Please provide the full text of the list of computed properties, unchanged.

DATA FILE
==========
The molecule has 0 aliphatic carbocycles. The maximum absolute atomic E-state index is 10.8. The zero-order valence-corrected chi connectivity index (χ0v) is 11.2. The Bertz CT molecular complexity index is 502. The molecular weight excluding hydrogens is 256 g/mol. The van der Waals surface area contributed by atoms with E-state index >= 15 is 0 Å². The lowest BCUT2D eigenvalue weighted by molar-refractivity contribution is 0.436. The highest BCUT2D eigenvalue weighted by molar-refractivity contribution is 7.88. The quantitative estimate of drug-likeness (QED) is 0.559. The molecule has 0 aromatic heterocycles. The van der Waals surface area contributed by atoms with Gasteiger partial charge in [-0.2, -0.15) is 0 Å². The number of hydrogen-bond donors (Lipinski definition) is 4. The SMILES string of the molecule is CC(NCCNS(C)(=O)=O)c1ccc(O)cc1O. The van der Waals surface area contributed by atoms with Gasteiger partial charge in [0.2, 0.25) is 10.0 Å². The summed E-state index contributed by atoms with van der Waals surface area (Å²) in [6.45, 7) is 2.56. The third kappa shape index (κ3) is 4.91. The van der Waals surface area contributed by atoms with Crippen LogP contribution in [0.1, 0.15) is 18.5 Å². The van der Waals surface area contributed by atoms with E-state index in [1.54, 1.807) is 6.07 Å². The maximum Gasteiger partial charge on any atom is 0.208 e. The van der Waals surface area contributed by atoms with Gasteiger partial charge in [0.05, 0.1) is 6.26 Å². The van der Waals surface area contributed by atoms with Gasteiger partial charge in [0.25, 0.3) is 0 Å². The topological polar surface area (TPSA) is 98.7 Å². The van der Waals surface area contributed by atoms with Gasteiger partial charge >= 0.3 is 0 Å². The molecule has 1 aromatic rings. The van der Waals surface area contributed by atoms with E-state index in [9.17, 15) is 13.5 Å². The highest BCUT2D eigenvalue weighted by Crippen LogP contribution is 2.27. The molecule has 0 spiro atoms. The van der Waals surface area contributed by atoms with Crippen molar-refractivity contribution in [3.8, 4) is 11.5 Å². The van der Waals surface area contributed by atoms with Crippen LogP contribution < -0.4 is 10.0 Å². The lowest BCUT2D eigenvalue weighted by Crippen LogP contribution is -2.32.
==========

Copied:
The molecule has 0 aliphatic carbocycles. The maximum absolute atomic E-state index is 10.8. The zero-order valence-corrected chi connectivity index (χ0v) is 11.2. The Bertz CT molecular complexity index is 502. The molecular weight excluding hydrogens is 256 g/mol. The van der Waals surface area contributed by atoms with E-state index >= 15 is 0 Å². The lowest BCUT2D eigenvalue weighted by molar-refractivity contribution is 0.436. The highest BCUT2D eigenvalue weighted by molar-refractivity contribution is 7.88. The quantitative estimate of drug-likeness (QED) is 0.559. The molecule has 0 aromatic heterocycles. The van der Waals surface area contributed by atoms with Gasteiger partial charge in [-0.2, -0.15) is 0 Å². The number of hydrogen-bond donors (Lipinski definition) is 4. The SMILES string of the molecule is CC(NCCNS(C)(=O)=O)c1ccc(O)cc1O. The van der Waals surface area contributed by atoms with Gasteiger partial charge in [0.2, 0.25) is 10.0 Å². The summed E-state index contributed by atoms with van der Waals surface area (Å²) in [6.45, 7) is 2.56. The third kappa shape index (κ3) is 4.91. The van der Waals surface area contributed by atoms with Crippen LogP contribution in [0.1, 0.15) is 18.5 Å². The van der Waals surface area contributed by atoms with E-state index in [1.54, 1.807) is 6.07 Å². The maximum Gasteiger partial charge on any atom is 0.208 e. The van der Waals surface area contributed by atoms with Gasteiger partial charge in [0.05, 0.1) is 6.26 Å². The van der Waals surface area contributed by atoms with Gasteiger partial charge in [0.25, 0.3) is 0 Å². The topological polar surface area (TPSA) is 98.7 Å². The van der Waals surface area contributed by atoms with Gasteiger partial charge >= 0.3 is 0 Å². The molecule has 1 aromatic rings. The van der Waals surface area contributed by atoms with E-state index in [9.17, 15) is 13.5 Å². The highest BCUT2D eigenvalue weighted by Crippen LogP contribution is 2.27. The molecule has 0 spiro atoms. The van der Waals surface area contributed by atoms with Crippen molar-refractivity contribution in [3.8, 4) is 11.5 Å². The van der Waals surface area contributed by atoms with Crippen LogP contribution < -0.4 is 10.0 Å². The lowest BCUT2D eigenvalue weighted by Crippen LogP contribution is -2.32.